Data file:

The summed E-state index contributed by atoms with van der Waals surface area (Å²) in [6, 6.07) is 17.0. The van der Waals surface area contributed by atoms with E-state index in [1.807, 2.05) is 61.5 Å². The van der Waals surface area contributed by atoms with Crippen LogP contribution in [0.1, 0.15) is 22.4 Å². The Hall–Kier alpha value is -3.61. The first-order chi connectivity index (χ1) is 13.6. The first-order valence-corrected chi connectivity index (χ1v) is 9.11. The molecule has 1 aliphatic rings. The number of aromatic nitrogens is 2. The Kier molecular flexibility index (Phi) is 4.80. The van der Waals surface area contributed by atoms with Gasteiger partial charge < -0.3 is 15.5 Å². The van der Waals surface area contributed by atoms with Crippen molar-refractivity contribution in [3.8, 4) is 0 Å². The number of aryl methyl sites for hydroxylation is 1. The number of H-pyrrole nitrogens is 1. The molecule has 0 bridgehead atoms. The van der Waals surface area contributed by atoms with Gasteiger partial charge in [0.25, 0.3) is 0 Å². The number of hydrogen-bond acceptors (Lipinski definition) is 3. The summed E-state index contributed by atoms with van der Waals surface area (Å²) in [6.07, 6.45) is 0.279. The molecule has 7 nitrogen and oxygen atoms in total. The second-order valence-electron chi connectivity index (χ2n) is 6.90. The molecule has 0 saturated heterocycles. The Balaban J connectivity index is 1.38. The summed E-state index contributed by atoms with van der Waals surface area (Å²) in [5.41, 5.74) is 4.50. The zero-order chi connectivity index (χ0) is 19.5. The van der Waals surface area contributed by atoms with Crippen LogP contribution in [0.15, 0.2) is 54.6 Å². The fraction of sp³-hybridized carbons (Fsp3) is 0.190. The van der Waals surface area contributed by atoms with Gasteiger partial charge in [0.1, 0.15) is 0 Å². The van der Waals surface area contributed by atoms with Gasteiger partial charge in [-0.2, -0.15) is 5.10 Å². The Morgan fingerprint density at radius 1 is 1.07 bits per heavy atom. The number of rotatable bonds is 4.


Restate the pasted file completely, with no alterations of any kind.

The summed E-state index contributed by atoms with van der Waals surface area (Å²) in [6, 6.07) is 17.0. The van der Waals surface area contributed by atoms with E-state index in [1.807, 2.05) is 61.5 Å². The van der Waals surface area contributed by atoms with Crippen LogP contribution in [0.1, 0.15) is 22.4 Å². The Hall–Kier alpha value is -3.61. The first-order chi connectivity index (χ1) is 13.6. The first-order valence-corrected chi connectivity index (χ1v) is 9.11. The molecule has 1 aliphatic rings. The number of aromatic nitrogens is 2. The Kier molecular flexibility index (Phi) is 4.80. The van der Waals surface area contributed by atoms with Gasteiger partial charge < -0.3 is 15.5 Å². The van der Waals surface area contributed by atoms with Crippen molar-refractivity contribution in [3.8, 4) is 0 Å². The number of aryl methyl sites for hydroxylation is 1. The number of H-pyrrole nitrogens is 1. The molecule has 0 bridgehead atoms. The van der Waals surface area contributed by atoms with Gasteiger partial charge in [0.25, 0.3) is 0 Å². The number of hydrogen-bond acceptors (Lipinski definition) is 3. The summed E-state index contributed by atoms with van der Waals surface area (Å²) in [6.07, 6.45) is 0.279. The molecule has 7 nitrogen and oxygen atoms in total. The second-order valence-electron chi connectivity index (χ2n) is 6.90. The molecule has 0 saturated heterocycles. The Balaban J connectivity index is 1.38. The summed E-state index contributed by atoms with van der Waals surface area (Å²) in [5.41, 5.74) is 4.50. The zero-order chi connectivity index (χ0) is 19.5. The van der Waals surface area contributed by atoms with Crippen LogP contribution in [0.15, 0.2) is 54.6 Å². The fraction of sp³-hybridized carbons (Fsp3) is 0.190. The van der Waals surface area contributed by atoms with Gasteiger partial charge in [0.1, 0.15) is 0 Å². The van der Waals surface area contributed by atoms with Gasteiger partial charge in [-0.2, -0.15) is 5.10 Å². The Morgan fingerprint density at radius 1 is 1.07 bits per heavy atom. The number of rotatable bonds is 4.